Yuri Kochiyama and How Everyone Plays Their Part

June 23, 2014
Image credit: Edutopia

Everyone always asks me, "Jose, how can I be a part of this?" Usually, it's in reference to a race discussion that I've ranted about on Twitter or any chapter in my new book This Is Not A Test: A New Narrative on Race, Class, and Education. You're right to feel stuck, especially if your cultural background puts you in the awkward position of having to apologize for a privilege you don't fully comprehend until it's compared to someone else's lot. Perhaps the essential question we should ask ourselves is, "What am I doing to ensure that everyone's humanity is respected as equally, if not more so, than my own?"

To that end, I think of activist Yuri Kochiyama, who passed away on June 1. In case you're not familiar with who she is, Mrs. Kochiyama was a former World War II detainee-turned-activist whose work spanned six decades, and who worked with a vast array of folks. Her most notable contribution to American history was her push for U.S. reparations to the families of Japanese internees during World War II, a de facto apology to Americans of Japanese descent.

How this applies to us is simple. We need to consistently talk about what would help people feel included, whether in our school or in our lives. As daunting as this task is, here are some ways that we can do it.

Keep Both Ears Open

This may seem obvious, but when it comes to sensitive issues, humans have a hard time listening to each other wholeheartedly. Often, the way we learn is by looking at each other and taking time to listen to someone's experiences before inserting our personal biases into a message. Another part of this is to assume good intentions when listening to a message. Cynicism is a byproduct of our personal experience, so rather than negating everything we hear, we should at least understand the point being made in front of us. Is the person speaking to you lodging a concern? Listen, and ask how you can help. Chances are, if someone fully intends to involve you, he or she will want to work with you on possible solutions.

Diversity of Thought and Experience

When people use the word "diversity," we often mean "of color." Yet, more broadly, diversity can mean "different from the usual." In education, if we take a look at everyone around us, does the entire staff look, think, and act similarly? Do they laugh at the same jokes and hang at the same after-school functions? Have they lived in similar conditions? If so, there's nothing wrong with that per se. But our message and being can be strengthened when we're around folks who won’t say "yes" to everything or who have lived through different experiences than everyone else. The more "yes" people you have around you, the harder it becomes when you reach an inevitable and realistic "no."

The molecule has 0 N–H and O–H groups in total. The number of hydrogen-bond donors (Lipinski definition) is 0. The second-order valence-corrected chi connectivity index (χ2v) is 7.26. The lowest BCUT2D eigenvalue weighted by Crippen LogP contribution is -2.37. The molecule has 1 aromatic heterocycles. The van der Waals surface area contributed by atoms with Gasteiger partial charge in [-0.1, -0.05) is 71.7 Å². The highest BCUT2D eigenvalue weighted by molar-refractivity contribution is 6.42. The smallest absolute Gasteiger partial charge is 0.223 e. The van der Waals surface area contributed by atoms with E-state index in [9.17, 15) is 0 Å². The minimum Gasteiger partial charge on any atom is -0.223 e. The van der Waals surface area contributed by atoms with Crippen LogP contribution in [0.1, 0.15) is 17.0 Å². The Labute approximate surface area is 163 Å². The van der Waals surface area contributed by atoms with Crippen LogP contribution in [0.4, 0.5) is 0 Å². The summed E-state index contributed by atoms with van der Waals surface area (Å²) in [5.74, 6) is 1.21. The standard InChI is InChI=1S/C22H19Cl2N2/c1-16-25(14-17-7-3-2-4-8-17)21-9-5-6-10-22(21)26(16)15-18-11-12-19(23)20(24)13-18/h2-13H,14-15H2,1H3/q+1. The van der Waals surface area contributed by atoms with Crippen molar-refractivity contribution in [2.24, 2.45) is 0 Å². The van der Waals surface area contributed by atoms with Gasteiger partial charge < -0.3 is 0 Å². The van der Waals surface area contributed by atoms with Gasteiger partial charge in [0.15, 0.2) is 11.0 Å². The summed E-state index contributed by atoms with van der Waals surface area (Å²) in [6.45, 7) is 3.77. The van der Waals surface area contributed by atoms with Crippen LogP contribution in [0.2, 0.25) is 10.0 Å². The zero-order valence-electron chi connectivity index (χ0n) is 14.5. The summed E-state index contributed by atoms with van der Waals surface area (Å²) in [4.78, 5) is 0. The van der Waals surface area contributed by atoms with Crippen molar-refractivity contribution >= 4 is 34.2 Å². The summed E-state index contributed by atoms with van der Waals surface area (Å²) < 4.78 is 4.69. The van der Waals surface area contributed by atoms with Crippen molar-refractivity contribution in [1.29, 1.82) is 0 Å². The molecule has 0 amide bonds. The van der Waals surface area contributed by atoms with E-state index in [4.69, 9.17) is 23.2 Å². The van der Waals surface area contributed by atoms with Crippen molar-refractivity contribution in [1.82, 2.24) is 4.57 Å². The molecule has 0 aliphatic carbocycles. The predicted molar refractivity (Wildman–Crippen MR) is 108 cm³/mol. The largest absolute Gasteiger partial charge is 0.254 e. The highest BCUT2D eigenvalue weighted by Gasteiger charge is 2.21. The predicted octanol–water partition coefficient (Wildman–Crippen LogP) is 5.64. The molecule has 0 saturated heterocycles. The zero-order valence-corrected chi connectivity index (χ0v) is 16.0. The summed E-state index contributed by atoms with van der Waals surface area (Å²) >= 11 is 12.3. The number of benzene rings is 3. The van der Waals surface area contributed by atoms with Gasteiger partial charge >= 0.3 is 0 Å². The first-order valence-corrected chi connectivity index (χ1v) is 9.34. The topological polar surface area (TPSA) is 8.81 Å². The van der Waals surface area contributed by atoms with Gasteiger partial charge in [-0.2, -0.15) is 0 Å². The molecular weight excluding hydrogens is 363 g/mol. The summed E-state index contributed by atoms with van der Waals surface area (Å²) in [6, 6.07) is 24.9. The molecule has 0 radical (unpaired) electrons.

Voice Is an Agency

After we've created a culture of listening and brought in people from diverse backgrounds, one of the biggest leadership fails in any environment is how a leader might silence people's voices. Some quick examples:

  • "That never happens here, so stop saying that!"
  • "What are you talking about? Does anyone know what he/she's talking about?"
  • "I have x amount of experience and y title, so my voice matters more than yours!"

The ways in which language is powerful enough to spur conversation stands in stark contrast to the ways in which language is used to squelch dissent. In all three examples, we see the person who says these things grasping for his or her given power over the situation and trying to take control where it might not be necessary. Instead of listening to the concern, some folks often disregard it, undercutting the person's confidence that he or she can speak up when other issues arise. We all know the people who consistently complain, yet even their voices have some value.

We just need to learn how to find the right balance between hearing a legitimate complaint and steering the conversation toward solutions. Mrs. Kochiyama's activism was an exercise in this. Activism is a lens for approaching how we live our lives, especially when we don't necessarily "get" another's experience. Throughout Kochiyama's life, we see a woman whose friends spanned many backgrounds. Having such diversity didn't dilute her message -- if anything, it made her new friends, all of whom wanted to push this country toward creating a more humane existence for our most marginalized folks.

Often, this generation of adults likes to say how the youth, especially impoverished youth of color, have lost their way and need to look at heroes like Mrs. Kochiyama. Yet, like many activists, she needed to find her voice. She didn't just find it in the concentration camps of Jerome, Arkansas, but also in 1960s Harlem with Malcolm X. So many of us will miss her voice, but even after her passing, she remains a symbol for the power of collaboration.

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  • Diversity
  • Administration & Leadership
  • Collaborative Learning
  • Social & Emotional Learning (SEL)
  • Social Studies/History

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